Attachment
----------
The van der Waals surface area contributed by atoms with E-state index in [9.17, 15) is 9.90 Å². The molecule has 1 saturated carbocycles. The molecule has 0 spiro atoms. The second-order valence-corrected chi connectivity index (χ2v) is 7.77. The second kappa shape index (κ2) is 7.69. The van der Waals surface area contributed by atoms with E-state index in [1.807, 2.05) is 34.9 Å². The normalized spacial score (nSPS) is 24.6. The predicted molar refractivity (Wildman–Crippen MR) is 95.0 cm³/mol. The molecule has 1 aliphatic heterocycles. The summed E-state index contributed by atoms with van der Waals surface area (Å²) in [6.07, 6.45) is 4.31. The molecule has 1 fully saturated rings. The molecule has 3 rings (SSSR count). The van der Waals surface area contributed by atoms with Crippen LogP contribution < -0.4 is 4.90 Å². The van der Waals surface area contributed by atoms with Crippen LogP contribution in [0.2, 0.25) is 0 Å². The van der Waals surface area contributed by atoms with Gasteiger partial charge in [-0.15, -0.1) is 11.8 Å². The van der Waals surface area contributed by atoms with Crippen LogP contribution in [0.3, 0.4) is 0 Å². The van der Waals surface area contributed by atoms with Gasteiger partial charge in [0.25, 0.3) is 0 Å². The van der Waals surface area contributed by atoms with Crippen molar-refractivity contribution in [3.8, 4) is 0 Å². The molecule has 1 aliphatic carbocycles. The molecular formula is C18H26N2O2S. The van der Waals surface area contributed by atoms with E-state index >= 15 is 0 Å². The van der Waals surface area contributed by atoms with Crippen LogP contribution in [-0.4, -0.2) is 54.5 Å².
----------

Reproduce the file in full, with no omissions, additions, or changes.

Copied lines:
The van der Waals surface area contributed by atoms with E-state index in [9.17, 15) is 9.90 Å². The molecule has 1 saturated carbocycles. The molecule has 0 spiro atoms. The second-order valence-corrected chi connectivity index (χ2v) is 7.77. The second kappa shape index (κ2) is 7.69. The van der Waals surface area contributed by atoms with E-state index in [1.807, 2.05) is 34.9 Å². The normalized spacial score (nSPS) is 24.6. The predicted molar refractivity (Wildman–Crippen MR) is 95.0 cm³/mol. The molecule has 1 aliphatic heterocycles. The summed E-state index contributed by atoms with van der Waals surface area (Å²) in [6.07, 6.45) is 4.31. The molecule has 1 fully saturated rings. The molecule has 3 rings (SSSR count). The van der Waals surface area contributed by atoms with Crippen LogP contribution < -0.4 is 4.90 Å². The van der Waals surface area contributed by atoms with Crippen LogP contribution in [0.2, 0.25) is 0 Å². The van der Waals surface area contributed by atoms with Gasteiger partial charge in [-0.15, -0.1) is 11.8 Å². The van der Waals surface area contributed by atoms with Crippen LogP contribution in [0.3, 0.4) is 0 Å². The van der Waals surface area contributed by atoms with Gasteiger partial charge in [0.25, 0.3) is 0 Å². The van der Waals surface area contributed by atoms with Crippen molar-refractivity contribution in [3.8, 4) is 0 Å². The molecule has 1 aliphatic carbocycles. The molecular formula is C18H26N2O2S. The van der Waals surface area contributed by atoms with E-state index >= 15 is 0 Å². The van der Waals surface area contributed by atoms with Crippen LogP contribution in [-0.4, -0.2) is 54.5 Å².